From the Editors
2012 London Palestine Film Festival. 20 April – 3 May 2012. For more information and a complete schedule of films, click here.
Each year, for the two weeks of the London Palestine Film Festival, there are a bunch of people whose social life for that fortnight becomes the festival. Others dip in and out, while still others see a Palestinian film or a film about Palestine perhaps for the first time.
Each year the program is rich and eclectic, ranging from animations to documentaries to features, from conventional to experimental. Here I consider six films out of the more than fifty works to be screened at the 2012 festival. Each deserves its own review and singular exploration. But seeing a variety of films as part of a festival, a viewer makes different connections; viewing a number of films on Palestine together, different aspects, moods, and feelings of what Palestine is emerges.
The Promise of the Land
If there is one thing that Susan Sontag’s work on photography tells us as a viewer, it is to mistrust the image—or at least not to read a photograph transparently, and to acknowledge that a viewer has a certain kind of ethical responsibility. Watching Sontag’s only documentary (perhaps better described as a film essay), Promised Lands (1974), as the camera lingers over burnt-out tanks and charred corpses, this injunction comes readily to mind.
Filmed very soon after the October 1973 war, the film explores some of the fault lines of a militarized Zionist society. There is no voice-over, but the images alongside an eclectic soundscape that envelops chants, machine-guns, explosions, and radar beeps provide a sort of narrative. And in between are interviews with physicist Yuval Ne’eman and author Yoram Kaniuk—though they are not named in the film. While the two men represent opposite poles of thinking in Israeli society, their thought and conceptual understanding can both be located within Zionism.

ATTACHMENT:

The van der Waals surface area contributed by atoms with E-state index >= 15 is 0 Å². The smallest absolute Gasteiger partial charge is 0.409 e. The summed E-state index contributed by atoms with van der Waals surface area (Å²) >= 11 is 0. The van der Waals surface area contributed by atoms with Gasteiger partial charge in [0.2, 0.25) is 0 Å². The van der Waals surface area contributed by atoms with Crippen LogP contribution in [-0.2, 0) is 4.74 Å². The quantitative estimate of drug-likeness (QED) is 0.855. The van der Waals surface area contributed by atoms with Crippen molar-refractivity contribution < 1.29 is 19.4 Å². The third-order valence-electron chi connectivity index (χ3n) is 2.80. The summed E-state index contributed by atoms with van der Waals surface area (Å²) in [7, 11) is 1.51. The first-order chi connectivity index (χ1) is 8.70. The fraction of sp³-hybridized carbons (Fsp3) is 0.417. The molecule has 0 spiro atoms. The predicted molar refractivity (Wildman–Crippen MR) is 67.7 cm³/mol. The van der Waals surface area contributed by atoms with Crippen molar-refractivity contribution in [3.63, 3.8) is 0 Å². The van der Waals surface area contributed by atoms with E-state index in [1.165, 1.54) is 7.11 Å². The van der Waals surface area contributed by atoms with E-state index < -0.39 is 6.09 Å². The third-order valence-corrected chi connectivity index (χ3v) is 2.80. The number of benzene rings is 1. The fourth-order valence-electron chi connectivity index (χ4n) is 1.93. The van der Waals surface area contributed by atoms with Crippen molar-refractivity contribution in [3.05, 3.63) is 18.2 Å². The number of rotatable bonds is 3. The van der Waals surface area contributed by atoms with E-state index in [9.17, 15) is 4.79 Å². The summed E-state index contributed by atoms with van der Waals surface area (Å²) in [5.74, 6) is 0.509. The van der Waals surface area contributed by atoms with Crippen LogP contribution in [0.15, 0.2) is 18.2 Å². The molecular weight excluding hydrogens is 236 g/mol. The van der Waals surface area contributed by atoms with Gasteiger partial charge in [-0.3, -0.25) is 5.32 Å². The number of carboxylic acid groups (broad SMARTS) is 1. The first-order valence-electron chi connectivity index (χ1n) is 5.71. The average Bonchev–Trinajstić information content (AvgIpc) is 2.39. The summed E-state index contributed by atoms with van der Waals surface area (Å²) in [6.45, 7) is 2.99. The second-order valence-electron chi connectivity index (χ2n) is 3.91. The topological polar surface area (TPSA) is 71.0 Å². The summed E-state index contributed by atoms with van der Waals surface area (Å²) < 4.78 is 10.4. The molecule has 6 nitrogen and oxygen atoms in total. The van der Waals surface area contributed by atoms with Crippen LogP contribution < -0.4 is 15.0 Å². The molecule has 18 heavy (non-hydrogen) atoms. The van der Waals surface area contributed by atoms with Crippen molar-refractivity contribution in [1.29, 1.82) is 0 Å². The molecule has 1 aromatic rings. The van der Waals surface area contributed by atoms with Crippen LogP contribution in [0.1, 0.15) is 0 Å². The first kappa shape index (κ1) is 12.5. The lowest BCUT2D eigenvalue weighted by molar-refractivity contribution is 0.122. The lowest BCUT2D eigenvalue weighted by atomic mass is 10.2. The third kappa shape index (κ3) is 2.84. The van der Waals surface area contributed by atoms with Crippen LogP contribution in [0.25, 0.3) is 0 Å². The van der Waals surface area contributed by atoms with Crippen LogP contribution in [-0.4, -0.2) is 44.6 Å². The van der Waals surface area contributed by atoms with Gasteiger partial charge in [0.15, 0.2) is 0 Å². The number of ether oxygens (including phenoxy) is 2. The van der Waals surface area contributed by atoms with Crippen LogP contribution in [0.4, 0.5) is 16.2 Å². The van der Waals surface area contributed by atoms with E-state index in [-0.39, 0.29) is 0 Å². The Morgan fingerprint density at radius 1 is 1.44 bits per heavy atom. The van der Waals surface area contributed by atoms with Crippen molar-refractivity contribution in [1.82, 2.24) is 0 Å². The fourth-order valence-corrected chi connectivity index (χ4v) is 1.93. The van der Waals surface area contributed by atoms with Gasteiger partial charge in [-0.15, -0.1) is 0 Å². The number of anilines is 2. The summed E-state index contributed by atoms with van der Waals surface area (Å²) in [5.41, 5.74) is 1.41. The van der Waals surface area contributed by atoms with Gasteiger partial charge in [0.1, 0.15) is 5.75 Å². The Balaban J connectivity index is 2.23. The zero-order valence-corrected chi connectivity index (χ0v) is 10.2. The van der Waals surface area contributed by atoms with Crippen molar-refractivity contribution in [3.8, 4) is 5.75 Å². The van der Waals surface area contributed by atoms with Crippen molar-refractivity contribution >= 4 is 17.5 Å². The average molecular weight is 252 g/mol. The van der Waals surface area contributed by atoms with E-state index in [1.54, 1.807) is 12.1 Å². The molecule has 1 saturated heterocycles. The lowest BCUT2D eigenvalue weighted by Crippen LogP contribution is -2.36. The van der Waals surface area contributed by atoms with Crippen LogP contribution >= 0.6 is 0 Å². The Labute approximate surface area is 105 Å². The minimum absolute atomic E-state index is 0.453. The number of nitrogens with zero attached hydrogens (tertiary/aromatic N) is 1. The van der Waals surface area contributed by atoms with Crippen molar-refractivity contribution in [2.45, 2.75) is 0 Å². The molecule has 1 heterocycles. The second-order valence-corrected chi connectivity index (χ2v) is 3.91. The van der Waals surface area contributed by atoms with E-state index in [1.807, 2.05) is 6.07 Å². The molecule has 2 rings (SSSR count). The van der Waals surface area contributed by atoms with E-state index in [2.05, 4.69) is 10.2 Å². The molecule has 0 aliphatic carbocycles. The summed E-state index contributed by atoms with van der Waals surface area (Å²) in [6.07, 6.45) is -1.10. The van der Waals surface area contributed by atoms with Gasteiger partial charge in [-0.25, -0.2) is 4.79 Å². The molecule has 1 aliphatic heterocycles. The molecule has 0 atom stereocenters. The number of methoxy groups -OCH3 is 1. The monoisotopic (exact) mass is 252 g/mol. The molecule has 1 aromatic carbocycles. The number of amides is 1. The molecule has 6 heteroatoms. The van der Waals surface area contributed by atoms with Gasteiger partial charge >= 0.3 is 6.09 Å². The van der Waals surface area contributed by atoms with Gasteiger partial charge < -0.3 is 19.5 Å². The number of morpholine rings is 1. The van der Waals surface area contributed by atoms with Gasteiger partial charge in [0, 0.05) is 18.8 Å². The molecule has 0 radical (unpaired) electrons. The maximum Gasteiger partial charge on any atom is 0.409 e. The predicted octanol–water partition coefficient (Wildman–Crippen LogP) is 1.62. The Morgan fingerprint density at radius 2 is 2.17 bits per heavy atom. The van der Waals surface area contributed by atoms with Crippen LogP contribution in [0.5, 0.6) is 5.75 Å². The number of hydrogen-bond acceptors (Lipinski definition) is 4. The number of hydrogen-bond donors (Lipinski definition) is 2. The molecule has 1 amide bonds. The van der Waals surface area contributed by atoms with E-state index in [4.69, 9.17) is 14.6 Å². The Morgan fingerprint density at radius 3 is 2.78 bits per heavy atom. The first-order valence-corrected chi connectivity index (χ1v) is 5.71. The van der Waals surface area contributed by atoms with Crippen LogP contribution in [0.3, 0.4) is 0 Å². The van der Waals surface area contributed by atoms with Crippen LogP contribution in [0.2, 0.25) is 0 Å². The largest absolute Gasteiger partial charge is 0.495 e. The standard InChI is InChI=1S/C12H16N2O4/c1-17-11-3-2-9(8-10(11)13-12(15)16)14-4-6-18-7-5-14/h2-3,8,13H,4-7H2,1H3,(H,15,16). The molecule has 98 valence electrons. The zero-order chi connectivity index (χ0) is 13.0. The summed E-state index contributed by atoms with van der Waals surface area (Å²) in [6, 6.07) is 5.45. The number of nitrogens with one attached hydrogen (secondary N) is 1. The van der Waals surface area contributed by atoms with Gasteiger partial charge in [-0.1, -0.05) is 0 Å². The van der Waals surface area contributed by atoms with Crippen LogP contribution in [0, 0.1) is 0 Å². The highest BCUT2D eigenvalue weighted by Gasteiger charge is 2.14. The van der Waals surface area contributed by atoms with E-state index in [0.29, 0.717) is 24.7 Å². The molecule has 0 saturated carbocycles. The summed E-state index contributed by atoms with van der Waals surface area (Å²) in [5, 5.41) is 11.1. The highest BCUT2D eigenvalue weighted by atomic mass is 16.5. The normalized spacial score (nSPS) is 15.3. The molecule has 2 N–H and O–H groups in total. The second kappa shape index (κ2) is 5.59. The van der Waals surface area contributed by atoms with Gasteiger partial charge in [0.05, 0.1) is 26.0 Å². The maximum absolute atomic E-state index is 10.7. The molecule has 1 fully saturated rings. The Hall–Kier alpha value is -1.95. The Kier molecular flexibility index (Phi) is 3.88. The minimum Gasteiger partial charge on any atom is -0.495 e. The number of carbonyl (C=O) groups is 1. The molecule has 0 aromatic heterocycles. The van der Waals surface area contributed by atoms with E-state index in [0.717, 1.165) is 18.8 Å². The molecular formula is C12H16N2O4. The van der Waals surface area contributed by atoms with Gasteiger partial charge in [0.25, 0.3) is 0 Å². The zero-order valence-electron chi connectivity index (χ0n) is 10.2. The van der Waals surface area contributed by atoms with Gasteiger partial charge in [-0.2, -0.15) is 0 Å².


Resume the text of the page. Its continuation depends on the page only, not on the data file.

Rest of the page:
[Left, still image from Susan Sontag, Promised Land; right, still image from Mike Hoolboom, Lacan Palestine.]
Ne’eman talks about anti-Semitism being almost intrinsic to Arabs. But it is Kaniuk’s interview that is far more interesting. A self-described sympathizer of the Palestinians, he describes some of the absurdity of the invocation of the Promised Land within Zionist thought. And yet in his understanding of the Israel-Palestine encounter as a tragedy in which a right meets a right, or in his description of Palestinians as the most advanced of the Arabs because of their encounters with Israelis, for instance, we see how his thought is not foreign to Zionism. It is this spectacle of two apparently opposed viewpoints, sharing a fairly small piece of conceptual terrain, that is deeply revealing about Israeli society and what is unthinkable within its discourses—then, as well as now.
Mike Hoolboom’s Lacan Palestine (2012) uses a number of shots from Promised Lands, including a shot from a disturbing scene of a psychiatrist dealing with a traumatized soldier by recreating battle sounds. Accompanying the diverse images in Lacan Palestine is a voiceover consisting of ruminations on seemingly unrelated questions. We are told that it is our utter singularity that determines how we see an image, that a detail that may not be noticed by one person is what grabs another.
Interspersing images from television news, feature films, and documentaries, Hoolboom points to how Palestine is burdened with imaginings. The land that is over-determined, whether by Zionists or Crusaders, is a land that is never simply a land, that is never free from historically-laden projections.
At times it is unclear how all the questions raised relate to one another or to the huge amount of images, which themselves do not constitute a narrative, but rather a number of sequences that roll into one another. Lacan Palestine is a film that asks—demands even—to be watched more than once.